UTEP, NMSU take different approaches to pandemic on campus


The University of Texas at El Paso began the fall 2021 semester with a 3.5% drop in enrollment from the previous year. Still, more than 24,000 students returned to campus, even while many worried about the possibility of contracting COVID-19.

“That’s the only thing I’m scared of,” Analaura Castillo said

Castillo is a UTEP industrial engineering major. She has personal reasons to be concerned.

“I have the vaccine, but I have a younger sister so she’s not able to get it,” Castillo said.

UTEP freshman Esther Afangideh said she feels perfectly safe on campus.

“ I don’t feel the need that I need to wear a mask to my classrooms or anything even though there’s a lot of kids, I feel really safe on campus,” she said.

UTEP does not enforce a mask or vaccine mandate on campus because it is not allowed by the state of Texas. UTEP’S Environmental Health and Safety department tracks the campus COVID data. They advise students who test positive to self-report. The number of active cases is not made known to students. An online COVID dashboard launched in September 2020 is no longer available on the university’s website.

The link for the online COVID dashboard UTEP launched in September 2020 is no longer available.

The link for the online COVID dashboard UTEP launched in September 2020 is no longer available.

Borderzine reached out to the university’s public information office for permission to receive the current campus COVID-19 data tracked by the EHS. After assurances they would respond with the information requested, they have not responded to repeated requests.

Things are much different at New Mexico State University.

About 14,000 students returned to NMSU’S Las Cruces campus this fall which represents a 2% drop in enrollment from fall 2020.

NMSU requires that everyone wear a mask indoors to help prevent the spread of coronavirus. Students and staff must upload their vaccination status or submit weekly COVID tests to VAX TRACK, a database implemented September 30 to monitor the University’s COVID-19 data.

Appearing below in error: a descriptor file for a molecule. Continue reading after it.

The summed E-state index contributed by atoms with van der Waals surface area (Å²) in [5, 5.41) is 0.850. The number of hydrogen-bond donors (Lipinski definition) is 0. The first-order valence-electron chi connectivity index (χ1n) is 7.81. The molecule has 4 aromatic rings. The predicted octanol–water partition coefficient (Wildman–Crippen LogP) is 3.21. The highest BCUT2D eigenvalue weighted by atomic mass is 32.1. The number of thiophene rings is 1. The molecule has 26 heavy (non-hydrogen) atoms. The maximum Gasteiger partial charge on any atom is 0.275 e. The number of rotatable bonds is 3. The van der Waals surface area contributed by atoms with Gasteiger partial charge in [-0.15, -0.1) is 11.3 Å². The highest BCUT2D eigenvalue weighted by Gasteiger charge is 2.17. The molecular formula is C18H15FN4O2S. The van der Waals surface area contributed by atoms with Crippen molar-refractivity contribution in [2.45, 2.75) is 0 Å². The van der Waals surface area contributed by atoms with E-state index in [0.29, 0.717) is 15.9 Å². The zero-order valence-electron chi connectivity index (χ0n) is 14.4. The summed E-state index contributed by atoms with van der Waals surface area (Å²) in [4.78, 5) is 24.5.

Early August 2021 New Mexico Governor Michelle Lujan Grisham issued an executive order that state employees must adhere to vaccination or weekly testing. The VAX TRACK database was created in response to that order. The database monitors more than 28,000 students and teachers systemwide.

A COVID-19 dashboard showing the active NMSU cases is readily accessible, updated daily and available for the public to view at now.nmsu.edu. Jon Webster, NMSU COVID-19 Project Manager, is in charge of those daily updates.

“We have tried our best to be an open book,” Webster said.

Webster updates the dashboard Monday through Friday. He also participates in a public COVID-19 town hall held each Tuesday of every month.

“We talk about all this information; people submit us questions, we answer them directly, we don’t, we don’t keep anything secretive to the best we can,” Webster said.

As of October 13, 95% of faculty and staff at NMSU were complying with the new VAX TRACK database system.

Webster says of the positive cases reported to the database, they have yet to trace one back to campus. All COVID-19 positive results have been traced back to friends, family and neighbors, not the university.

Webster believes their efforts to contain the spread are working.

“Everything we do is in the interest of creating a safer environment for our faculty staff and students,” he said. “We’re not doing this to hurt anyone we don’t want anyone to not comply we we just want to make sure that everyone is safe. This is all scary for a lot of people so we want to do the best we can.”



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